And, then there was Anna, the prophetess. St. Luke tells us that Anna was “advanced in years” and that she was a widow for seventy-seven years after the death of her husband to whom she was married seven years since she was a young virgin. She did not leave the temple day or night, which may indicate that she lived there, that a room was provided for her. At the presentation of Jesus, Anna gave thanks to God and spoke to all the faithful about Jesus. Now, what are we to make of her being designated as a prophetess? Not much, I have to think. For, Anna is the only woman called a prophetess in all the New Testament, and the Holy Spirit did not see fit to provide us the words she spoke, but only that she gave thanks to God and spoke to others about Jesus. There is no indication that she held a particular office of one kind or another, though we are told that she “worshiped with fasting and prayer night and day.” There is no doubt that she was a woman of great faith, piety, and devotion. Further, it is possible that the Holy Spirit granted her a revelation of who the Christ-child was and what He would do.

As it is, both Simeon and Anna stand straddling the Old and the New Testaments. For, though they lived during the birth and infancy of our Lord, they were not alive to witness His death and resurrection or the sending of the Holy Spirit on Pentecost. And so, Simeon and Anna fit best with the Old Testament saints and prophets culminating in John the Baptist. Whatever their role may have been, they served to point us to Christ, who He would be, and what He would do. Even after Jesus’ birth, it had been revealed to Simeon and Anna who Jesus was and what He would do in terms of the big picture, but not necessarily in all the fine details. By divine revelation, in their faith, Simeon and Anna could see that this child, Jesus, was the fulfillment of God’s promises to Adam and Eve, to Abraham, to Moses, and to David. He came as their brother, born of woman, born under the Law, to redeem those under the Law. The joy of Simeon and Anna was the joy of the Law being fulfilled for us all! Indeed, rightly did Joseph and Mary marvel.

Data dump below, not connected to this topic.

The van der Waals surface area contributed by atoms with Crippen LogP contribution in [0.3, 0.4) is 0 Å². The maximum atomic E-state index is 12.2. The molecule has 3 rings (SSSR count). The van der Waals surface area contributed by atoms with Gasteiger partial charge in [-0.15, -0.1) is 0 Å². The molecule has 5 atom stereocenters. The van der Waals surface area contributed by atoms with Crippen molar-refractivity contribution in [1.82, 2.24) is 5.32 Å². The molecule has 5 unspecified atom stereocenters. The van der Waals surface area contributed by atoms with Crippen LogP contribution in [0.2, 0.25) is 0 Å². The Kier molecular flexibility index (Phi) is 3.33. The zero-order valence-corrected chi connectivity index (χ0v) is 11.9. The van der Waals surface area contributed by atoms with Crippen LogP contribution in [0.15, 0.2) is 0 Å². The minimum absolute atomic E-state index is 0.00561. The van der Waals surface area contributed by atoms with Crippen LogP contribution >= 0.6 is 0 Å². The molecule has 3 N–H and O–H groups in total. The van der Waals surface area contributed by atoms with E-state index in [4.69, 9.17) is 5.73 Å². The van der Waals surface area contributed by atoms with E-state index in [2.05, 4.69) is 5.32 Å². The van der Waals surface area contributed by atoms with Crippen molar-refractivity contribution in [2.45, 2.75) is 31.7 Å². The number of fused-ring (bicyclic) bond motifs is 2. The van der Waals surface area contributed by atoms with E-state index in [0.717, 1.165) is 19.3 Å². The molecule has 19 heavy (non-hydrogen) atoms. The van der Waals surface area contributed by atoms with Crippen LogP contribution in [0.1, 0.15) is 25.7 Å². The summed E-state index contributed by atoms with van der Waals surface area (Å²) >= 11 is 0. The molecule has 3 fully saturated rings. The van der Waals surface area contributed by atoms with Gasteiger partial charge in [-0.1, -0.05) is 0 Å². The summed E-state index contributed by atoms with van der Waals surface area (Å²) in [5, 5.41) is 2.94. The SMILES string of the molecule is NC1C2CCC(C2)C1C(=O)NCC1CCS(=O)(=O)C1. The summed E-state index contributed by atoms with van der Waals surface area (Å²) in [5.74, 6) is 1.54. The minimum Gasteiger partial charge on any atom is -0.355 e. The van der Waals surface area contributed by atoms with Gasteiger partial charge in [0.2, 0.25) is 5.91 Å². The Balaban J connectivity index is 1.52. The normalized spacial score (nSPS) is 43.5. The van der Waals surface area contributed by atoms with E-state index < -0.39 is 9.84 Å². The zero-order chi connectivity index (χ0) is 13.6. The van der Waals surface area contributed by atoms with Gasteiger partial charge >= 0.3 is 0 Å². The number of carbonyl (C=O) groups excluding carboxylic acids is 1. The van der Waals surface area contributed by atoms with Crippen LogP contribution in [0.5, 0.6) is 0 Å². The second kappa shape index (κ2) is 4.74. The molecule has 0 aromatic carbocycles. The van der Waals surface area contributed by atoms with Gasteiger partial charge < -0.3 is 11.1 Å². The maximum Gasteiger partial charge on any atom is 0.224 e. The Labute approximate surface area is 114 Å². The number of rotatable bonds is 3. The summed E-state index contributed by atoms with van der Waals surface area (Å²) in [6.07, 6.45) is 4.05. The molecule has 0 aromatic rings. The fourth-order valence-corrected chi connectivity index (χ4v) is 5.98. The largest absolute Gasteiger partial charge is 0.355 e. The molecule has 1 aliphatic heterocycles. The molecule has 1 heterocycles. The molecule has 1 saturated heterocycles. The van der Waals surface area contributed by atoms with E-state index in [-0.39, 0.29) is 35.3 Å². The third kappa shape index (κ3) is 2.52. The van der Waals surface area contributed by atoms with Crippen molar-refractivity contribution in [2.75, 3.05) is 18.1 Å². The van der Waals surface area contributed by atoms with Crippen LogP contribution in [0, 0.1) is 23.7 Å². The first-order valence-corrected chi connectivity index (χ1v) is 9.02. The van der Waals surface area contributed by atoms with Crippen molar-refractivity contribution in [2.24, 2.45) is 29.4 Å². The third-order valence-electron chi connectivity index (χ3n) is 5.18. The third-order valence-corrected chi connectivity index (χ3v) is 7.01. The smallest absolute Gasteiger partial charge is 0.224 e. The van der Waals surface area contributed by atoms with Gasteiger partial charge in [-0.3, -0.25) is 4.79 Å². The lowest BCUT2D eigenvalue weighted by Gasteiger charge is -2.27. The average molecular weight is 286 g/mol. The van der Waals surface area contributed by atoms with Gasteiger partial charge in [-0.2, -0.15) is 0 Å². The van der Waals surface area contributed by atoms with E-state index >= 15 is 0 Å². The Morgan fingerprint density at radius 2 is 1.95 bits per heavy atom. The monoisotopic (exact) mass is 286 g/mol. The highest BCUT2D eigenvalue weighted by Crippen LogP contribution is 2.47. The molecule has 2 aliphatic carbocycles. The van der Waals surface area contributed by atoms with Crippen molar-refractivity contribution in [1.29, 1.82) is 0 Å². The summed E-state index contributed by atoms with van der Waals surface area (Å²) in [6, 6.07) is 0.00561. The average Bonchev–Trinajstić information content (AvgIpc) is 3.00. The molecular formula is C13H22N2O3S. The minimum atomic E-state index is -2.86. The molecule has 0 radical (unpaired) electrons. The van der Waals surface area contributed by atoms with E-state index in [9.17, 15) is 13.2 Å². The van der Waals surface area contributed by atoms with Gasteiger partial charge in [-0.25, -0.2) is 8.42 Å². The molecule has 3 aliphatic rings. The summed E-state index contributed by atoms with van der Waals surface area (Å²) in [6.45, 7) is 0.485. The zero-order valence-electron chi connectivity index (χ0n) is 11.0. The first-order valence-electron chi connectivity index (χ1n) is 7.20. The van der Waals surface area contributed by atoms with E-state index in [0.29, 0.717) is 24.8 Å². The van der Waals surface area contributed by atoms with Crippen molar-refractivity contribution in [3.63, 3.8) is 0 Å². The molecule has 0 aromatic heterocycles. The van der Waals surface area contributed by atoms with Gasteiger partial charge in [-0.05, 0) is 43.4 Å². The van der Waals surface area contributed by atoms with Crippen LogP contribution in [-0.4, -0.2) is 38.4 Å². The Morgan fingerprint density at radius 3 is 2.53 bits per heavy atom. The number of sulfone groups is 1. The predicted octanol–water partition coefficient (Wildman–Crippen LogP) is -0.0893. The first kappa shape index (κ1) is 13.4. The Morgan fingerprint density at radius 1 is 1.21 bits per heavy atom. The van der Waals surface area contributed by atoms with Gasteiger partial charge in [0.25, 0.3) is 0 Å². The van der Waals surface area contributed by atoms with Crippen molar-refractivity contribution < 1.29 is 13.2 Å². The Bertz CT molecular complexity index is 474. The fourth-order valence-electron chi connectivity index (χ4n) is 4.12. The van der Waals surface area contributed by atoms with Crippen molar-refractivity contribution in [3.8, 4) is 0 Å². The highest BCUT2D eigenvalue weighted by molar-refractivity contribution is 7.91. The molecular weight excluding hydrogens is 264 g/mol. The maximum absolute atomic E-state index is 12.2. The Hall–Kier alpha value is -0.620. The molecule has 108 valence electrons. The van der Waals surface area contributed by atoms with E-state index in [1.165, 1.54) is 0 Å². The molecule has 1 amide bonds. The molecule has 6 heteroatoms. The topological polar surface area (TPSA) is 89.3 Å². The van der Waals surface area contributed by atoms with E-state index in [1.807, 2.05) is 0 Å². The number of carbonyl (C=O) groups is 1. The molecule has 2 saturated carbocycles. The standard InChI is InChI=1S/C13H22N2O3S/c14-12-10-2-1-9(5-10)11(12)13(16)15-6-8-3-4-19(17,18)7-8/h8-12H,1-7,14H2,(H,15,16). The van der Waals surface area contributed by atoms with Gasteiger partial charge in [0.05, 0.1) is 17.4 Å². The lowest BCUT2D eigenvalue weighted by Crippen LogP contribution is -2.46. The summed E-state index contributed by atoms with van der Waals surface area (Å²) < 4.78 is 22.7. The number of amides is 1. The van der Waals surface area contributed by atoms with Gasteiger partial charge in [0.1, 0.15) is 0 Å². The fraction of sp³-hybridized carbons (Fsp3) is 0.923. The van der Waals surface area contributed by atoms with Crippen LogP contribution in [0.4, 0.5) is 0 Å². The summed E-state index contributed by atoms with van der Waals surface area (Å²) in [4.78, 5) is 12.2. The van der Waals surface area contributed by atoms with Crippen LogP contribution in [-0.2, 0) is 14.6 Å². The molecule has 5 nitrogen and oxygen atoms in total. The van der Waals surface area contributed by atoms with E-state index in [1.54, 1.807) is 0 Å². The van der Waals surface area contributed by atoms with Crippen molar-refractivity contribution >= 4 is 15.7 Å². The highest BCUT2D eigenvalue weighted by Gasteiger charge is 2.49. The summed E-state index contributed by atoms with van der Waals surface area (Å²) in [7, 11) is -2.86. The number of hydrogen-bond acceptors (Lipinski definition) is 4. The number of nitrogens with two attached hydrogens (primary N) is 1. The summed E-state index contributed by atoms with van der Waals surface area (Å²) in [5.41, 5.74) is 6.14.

St. Luke concludes today’s Gospel saying, “And when they had performed everything according to the Law of the Lord, they returned into Galilee, to their own town of Nazareth.” They had done everything that the Law required, but, though it was necessary and had to be done, it was still not enough; man was still in sin and destined for death. The rest would have to be performed by Jesus alone. Jesus must now grow and learn as all boys do. Jesus must come of age and study under the rabbis. Jesus must be baptized with John’s baptism and face the devil in the wilderness. Jesus must obey the Law and keep the LORD’s Commandments perfectly, even under temptation, duress, and suffering, unto death. Jesus must lay down His life in humiliation, suffering, and death in your place, going to the cross, drinking the cup of God’s wrath against your sin to the bitter dregs, until it was finished. And He did.

There is a good reason that we sing Simeon’s song after receiving the Lord’s body and blood in the Holy Eucharist: For, we, too, have seen the salvation of our LORD. We, too, can now depart in peace. Therefore, let us, like Simeon and Anna, watch and wait for the Lord, hearing His Word and receiving His gifts. God has wonderfully created us, and in the incarnation of His Son has yet more wondrously restored our human nature. May we ever be alive in Him who made Himself to be like us.

In the + Name of Jesus. Amen.

The Feast of the Nativity of Our Lord - Christmas Day


John 1:1-18; Titus 3:4-7; Exodus 40:17-21; 34-38


In the Name of the Father and of the + Son and of the Holy Spirit.